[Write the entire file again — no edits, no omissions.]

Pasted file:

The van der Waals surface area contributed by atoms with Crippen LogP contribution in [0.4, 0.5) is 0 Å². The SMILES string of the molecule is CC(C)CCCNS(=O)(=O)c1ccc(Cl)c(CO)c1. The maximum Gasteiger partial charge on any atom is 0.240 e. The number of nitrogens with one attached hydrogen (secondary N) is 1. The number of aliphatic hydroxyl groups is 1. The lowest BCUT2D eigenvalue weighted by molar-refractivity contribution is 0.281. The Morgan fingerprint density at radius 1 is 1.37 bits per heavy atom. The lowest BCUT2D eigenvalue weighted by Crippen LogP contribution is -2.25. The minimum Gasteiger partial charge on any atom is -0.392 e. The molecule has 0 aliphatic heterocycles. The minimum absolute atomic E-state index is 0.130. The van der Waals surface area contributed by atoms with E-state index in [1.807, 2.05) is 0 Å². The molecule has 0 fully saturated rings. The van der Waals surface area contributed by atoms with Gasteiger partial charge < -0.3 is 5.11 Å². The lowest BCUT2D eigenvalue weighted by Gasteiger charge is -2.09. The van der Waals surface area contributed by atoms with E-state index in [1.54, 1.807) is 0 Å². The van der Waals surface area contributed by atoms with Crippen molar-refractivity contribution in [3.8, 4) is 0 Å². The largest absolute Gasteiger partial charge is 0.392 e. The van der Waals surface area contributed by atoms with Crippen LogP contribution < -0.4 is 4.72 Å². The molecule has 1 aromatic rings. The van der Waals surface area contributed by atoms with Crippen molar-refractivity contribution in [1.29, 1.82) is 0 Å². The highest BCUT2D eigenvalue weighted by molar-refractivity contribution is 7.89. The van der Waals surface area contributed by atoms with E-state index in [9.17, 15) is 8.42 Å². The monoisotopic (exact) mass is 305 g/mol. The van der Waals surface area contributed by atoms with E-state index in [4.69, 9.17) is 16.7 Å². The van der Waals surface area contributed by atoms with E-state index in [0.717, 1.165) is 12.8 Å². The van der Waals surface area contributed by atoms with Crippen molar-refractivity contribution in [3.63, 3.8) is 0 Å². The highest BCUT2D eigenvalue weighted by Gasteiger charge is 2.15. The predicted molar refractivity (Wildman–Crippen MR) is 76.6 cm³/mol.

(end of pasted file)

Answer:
The van der Waals surface area contributed by atoms with Crippen LogP contribution in [0.4, 0.5) is 0 Å². The SMILES string of the molecule is CC(C)CCCNS(=O)(=O)c1ccc(Cl)c(CO)c1. The maximum Gasteiger partial charge on any atom is 0.240 e. The number of nitrogens with one attached hydrogen (secondary N) is 1. The number of aliphatic hydroxyl groups is 1. The lowest BCUT2D eigenvalue weighted by molar-refractivity contribution is 0.281. The Morgan fingerprint density at radius 1 is 1.37 bits per heavy atom. The lowest BCUT2D eigenvalue weighted by Crippen LogP contribution is -2.25. The minimum Gasteiger partial charge on any atom is -0.392 e. The molecule has 0 aliphatic heterocycles. The minimum absolute atomic E-state index is 0.130. The van der Waals surface area contributed by atoms with E-state index in [1.807, 2.05) is 0 Å². The molecule has 0 fully saturated rings. The van der Waals surface area contributed by atoms with Gasteiger partial charge < -0.3 is 5.11 Å². The lowest BCUT2D eigenvalue weighted by Gasteiger charge is -2.09. The van der Waals surface area contributed by atoms with E-state index in [1.54, 1.807) is 0 Å². The van der Waals surface area contributed by atoms with Crippen molar-refractivity contribution in [3.8, 4) is 0 Å². The largest absolute Gasteiger partial charge is 0.392 e. The van der Waals surface area contributed by atoms with Crippen LogP contribution < -0.4 is 4.72 Å². The molecule has 1 aromatic rings. The van der Waals surface area contributed by atoms with Crippen molar-refractivity contribution in [1.29, 1.82) is 0 Å². The highest BCUT2D eigenvalue weighted by molar-refractivity contribution is 7.89. The van der Waals surface area contributed by atoms with E-state index in [9.17, 15) is 8.42 Å². The monoisotopic (exact) mass is 305 g/mol. The van der Waals surface area contributed by atoms with E-state index in [4.69, 9.17) is 16.7 Å². The van der Waals surface area contributed by atoms with E-state index in [0.717, 1.165) is 12.8 Å². The van der Waals surface area contributed by atoms with Crippen molar-refractivity contribution in [3.63, 3.8) is 0 Å². The highest BCUT2D eigenvalue weighted by Gasteiger charge is 2.15. The predicted molar refractivity (Wildman–Crippen MR) is 76.6 cm³/mol.